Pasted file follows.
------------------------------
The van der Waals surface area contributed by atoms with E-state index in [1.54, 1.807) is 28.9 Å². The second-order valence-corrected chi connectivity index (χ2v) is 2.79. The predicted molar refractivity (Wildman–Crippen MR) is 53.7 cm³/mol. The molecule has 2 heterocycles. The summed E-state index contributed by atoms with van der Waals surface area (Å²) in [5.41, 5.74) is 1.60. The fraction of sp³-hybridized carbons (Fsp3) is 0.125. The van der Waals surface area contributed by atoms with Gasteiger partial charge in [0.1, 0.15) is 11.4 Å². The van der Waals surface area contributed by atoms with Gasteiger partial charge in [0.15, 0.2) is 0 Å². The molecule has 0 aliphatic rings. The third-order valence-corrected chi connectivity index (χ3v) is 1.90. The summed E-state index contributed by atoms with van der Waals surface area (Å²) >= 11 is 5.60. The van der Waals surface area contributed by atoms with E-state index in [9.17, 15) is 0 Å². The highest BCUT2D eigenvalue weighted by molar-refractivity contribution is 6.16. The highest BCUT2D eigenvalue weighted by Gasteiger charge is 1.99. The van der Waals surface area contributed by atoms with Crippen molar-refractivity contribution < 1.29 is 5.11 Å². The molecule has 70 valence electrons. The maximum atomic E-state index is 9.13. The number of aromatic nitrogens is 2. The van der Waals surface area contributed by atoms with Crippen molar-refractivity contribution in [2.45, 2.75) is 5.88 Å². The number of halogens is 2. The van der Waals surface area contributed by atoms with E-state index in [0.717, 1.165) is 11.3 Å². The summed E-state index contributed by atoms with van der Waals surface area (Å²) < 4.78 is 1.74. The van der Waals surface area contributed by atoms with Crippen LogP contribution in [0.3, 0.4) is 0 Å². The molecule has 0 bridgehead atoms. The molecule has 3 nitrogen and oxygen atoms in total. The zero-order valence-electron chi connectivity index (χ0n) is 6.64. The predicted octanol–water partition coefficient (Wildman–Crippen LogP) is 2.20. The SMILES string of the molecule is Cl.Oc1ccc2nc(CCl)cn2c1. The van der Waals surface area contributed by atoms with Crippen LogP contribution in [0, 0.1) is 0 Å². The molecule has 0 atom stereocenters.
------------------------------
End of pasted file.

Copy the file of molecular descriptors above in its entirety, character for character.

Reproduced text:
The van der Waals surface area contributed by atoms with E-state index in [1.54, 1.807) is 28.9 Å². The second-order valence-corrected chi connectivity index (χ2v) is 2.79. The predicted molar refractivity (Wildman–Crippen MR) is 53.7 cm³/mol. The molecule has 2 heterocycles. The summed E-state index contributed by atoms with van der Waals surface area (Å²) in [5.41, 5.74) is 1.60. The fraction of sp³-hybridized carbons (Fsp3) is 0.125. The van der Waals surface area contributed by atoms with Gasteiger partial charge in [0.1, 0.15) is 11.4 Å². The van der Waals surface area contributed by atoms with Gasteiger partial charge in [0.15, 0.2) is 0 Å². The molecule has 0 aliphatic rings. The third-order valence-corrected chi connectivity index (χ3v) is 1.90. The summed E-state index contributed by atoms with van der Waals surface area (Å²) >= 11 is 5.60. The van der Waals surface area contributed by atoms with E-state index in [9.17, 15) is 0 Å². The highest BCUT2D eigenvalue weighted by molar-refractivity contribution is 6.16. The highest BCUT2D eigenvalue weighted by Gasteiger charge is 1.99. The van der Waals surface area contributed by atoms with Crippen molar-refractivity contribution < 1.29 is 5.11 Å². The molecule has 70 valence electrons. The maximum atomic E-state index is 9.13. The number of aromatic nitrogens is 2. The van der Waals surface area contributed by atoms with Crippen molar-refractivity contribution in [2.45, 2.75) is 5.88 Å². The number of halogens is 2. The van der Waals surface area contributed by atoms with E-state index in [0.717, 1.165) is 11.3 Å². The summed E-state index contributed by atoms with van der Waals surface area (Å²) < 4.78 is 1.74. The van der Waals surface area contributed by atoms with Crippen LogP contribution in [0.3, 0.4) is 0 Å². The molecule has 0 bridgehead atoms. The molecule has 3 nitrogen and oxygen atoms in total. The zero-order valence-electron chi connectivity index (χ0n) is 6.64. The predicted octanol–water partition coefficient (Wildman–Crippen LogP) is 2.20. The SMILES string of the molecule is Cl.Oc1ccc2nc(CCl)cn2c1. The van der Waals surface area contributed by atoms with Crippen LogP contribution in [0, 0.1) is 0 Å². The molecule has 0 atom stereocenters.